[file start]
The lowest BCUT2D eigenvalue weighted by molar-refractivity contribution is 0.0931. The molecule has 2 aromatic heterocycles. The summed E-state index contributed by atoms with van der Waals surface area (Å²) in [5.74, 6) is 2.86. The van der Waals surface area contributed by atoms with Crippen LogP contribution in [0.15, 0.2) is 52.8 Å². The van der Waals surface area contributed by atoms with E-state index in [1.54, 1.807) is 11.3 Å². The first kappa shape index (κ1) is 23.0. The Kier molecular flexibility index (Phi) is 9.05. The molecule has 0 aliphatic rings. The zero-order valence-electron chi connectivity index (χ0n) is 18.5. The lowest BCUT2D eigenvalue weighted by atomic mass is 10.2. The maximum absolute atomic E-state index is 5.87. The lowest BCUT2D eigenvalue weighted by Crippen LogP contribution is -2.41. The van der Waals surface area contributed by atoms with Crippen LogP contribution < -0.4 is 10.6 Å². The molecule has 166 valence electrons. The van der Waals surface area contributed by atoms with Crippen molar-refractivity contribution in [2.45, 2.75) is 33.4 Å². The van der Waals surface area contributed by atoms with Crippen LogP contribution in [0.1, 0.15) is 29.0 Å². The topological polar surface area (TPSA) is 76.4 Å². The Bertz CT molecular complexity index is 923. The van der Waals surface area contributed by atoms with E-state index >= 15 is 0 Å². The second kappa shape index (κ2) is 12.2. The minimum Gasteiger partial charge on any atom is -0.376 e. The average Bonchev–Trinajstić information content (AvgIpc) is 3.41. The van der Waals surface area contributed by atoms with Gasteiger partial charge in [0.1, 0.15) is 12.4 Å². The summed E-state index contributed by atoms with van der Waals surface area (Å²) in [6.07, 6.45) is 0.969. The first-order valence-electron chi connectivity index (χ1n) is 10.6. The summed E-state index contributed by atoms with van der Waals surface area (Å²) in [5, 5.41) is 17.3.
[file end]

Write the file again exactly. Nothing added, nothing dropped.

The lowest BCUT2D eigenvalue weighted by molar-refractivity contribution is 0.0931. The molecule has 2 aromatic heterocycles. The summed E-state index contributed by atoms with van der Waals surface area (Å²) in [5.74, 6) is 2.86. The van der Waals surface area contributed by atoms with Crippen LogP contribution in [0.15, 0.2) is 52.8 Å². The van der Waals surface area contributed by atoms with E-state index in [1.54, 1.807) is 11.3 Å². The first kappa shape index (κ1) is 23.0. The Kier molecular flexibility index (Phi) is 9.05. The molecule has 0 aliphatic rings. The zero-order valence-electron chi connectivity index (χ0n) is 18.5. The lowest BCUT2D eigenvalue weighted by atomic mass is 10.2. The maximum absolute atomic E-state index is 5.87. The lowest BCUT2D eigenvalue weighted by Crippen LogP contribution is -2.41. The van der Waals surface area contributed by atoms with Crippen LogP contribution < -0.4 is 10.6 Å². The molecule has 166 valence electrons. The van der Waals surface area contributed by atoms with Crippen molar-refractivity contribution in [2.45, 2.75) is 33.4 Å². The van der Waals surface area contributed by atoms with Crippen LogP contribution in [0.1, 0.15) is 29.0 Å². The topological polar surface area (TPSA) is 76.4 Å². The Bertz CT molecular complexity index is 923. The van der Waals surface area contributed by atoms with E-state index >= 15 is 0 Å². The second kappa shape index (κ2) is 12.2. The minimum Gasteiger partial charge on any atom is -0.376 e. The average Bonchev–Trinajstić information content (AvgIpc) is 3.41. The van der Waals surface area contributed by atoms with Gasteiger partial charge in [0.1, 0.15) is 12.4 Å². The summed E-state index contributed by atoms with van der Waals surface area (Å²) in [6.07, 6.45) is 0.969. The first-order valence-electron chi connectivity index (χ1n) is 10.6. The summed E-state index contributed by atoms with van der Waals surface area (Å²) in [5, 5.41) is 17.3.